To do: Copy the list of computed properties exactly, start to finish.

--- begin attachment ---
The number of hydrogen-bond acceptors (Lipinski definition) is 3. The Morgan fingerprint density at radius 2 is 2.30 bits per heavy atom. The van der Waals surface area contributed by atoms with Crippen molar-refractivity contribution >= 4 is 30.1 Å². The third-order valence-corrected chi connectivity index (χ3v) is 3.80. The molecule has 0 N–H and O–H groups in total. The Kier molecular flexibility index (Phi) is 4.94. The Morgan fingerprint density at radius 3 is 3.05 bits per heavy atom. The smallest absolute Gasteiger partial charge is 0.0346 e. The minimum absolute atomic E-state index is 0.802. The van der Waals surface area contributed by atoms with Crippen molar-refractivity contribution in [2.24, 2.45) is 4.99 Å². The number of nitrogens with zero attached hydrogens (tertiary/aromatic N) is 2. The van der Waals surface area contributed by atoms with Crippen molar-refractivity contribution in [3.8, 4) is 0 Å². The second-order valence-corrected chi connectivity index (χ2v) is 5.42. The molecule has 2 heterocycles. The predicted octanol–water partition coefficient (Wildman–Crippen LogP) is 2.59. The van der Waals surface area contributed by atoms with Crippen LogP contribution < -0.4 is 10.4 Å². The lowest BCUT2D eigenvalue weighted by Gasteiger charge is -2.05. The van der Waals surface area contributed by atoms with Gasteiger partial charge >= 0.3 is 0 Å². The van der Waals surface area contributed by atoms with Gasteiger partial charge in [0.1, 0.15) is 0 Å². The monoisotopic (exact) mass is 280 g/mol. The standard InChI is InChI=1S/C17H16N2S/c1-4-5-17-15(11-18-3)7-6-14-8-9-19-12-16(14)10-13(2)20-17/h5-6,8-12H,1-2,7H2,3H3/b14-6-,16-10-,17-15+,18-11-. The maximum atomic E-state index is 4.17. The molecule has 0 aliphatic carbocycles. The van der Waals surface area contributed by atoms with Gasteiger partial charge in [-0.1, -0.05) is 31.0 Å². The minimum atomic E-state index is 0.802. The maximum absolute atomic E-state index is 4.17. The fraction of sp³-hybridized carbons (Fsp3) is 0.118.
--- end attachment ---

The number of hydrogen-bond acceptors (Lipinski definition) is 3. The Morgan fingerprint density at radius 2 is 2.30 bits per heavy atom. The van der Waals surface area contributed by atoms with Crippen molar-refractivity contribution >= 4 is 30.1 Å². The third-order valence-corrected chi connectivity index (χ3v) is 3.80. The molecule has 0 N–H and O–H groups in total. The Kier molecular flexibility index (Phi) is 4.94. The Morgan fingerprint density at radius 3 is 3.05 bits per heavy atom. The smallest absolute Gasteiger partial charge is 0.0346 e. The minimum absolute atomic E-state index is 0.802. The van der Waals surface area contributed by atoms with Crippen molar-refractivity contribution in [2.24, 2.45) is 4.99 Å². The number of nitrogens with zero attached hydrogens (tertiary/aromatic N) is 2. The van der Waals surface area contributed by atoms with Crippen molar-refractivity contribution in [3.8, 4) is 0 Å². The second-order valence-corrected chi connectivity index (χ2v) is 5.42. The molecule has 2 heterocycles. The predicted octanol–water partition coefficient (Wildman–Crippen LogP) is 2.59. The van der Waals surface area contributed by atoms with Crippen LogP contribution < -0.4 is 10.4 Å². The lowest BCUT2D eigenvalue weighted by Gasteiger charge is -2.05. The van der Waals surface area contributed by atoms with Gasteiger partial charge >= 0.3 is 0 Å². The van der Waals surface area contributed by atoms with Gasteiger partial charge in [0.1, 0.15) is 0 Å². The monoisotopic (exact) mass is 280 g/mol. The standard InChI is InChI=1S/C17H16N2S/c1-4-5-17-15(11-18-3)7-6-14-8-9-19-12-16(14)10-13(2)20-17/h5-6,8-12H,1-2,7H2,3H3/b14-6-,16-10-,17-15+,18-11-. The maximum atomic E-state index is 4.17. The molecule has 0 aliphatic carbocycles. The van der Waals surface area contributed by atoms with Gasteiger partial charge in [-0.1, -0.05) is 31.0 Å². The minimum atomic E-state index is 0.802. The maximum absolute atomic E-state index is 4.17. The fraction of sp³-hybridized carbons (Fsp3) is 0.118.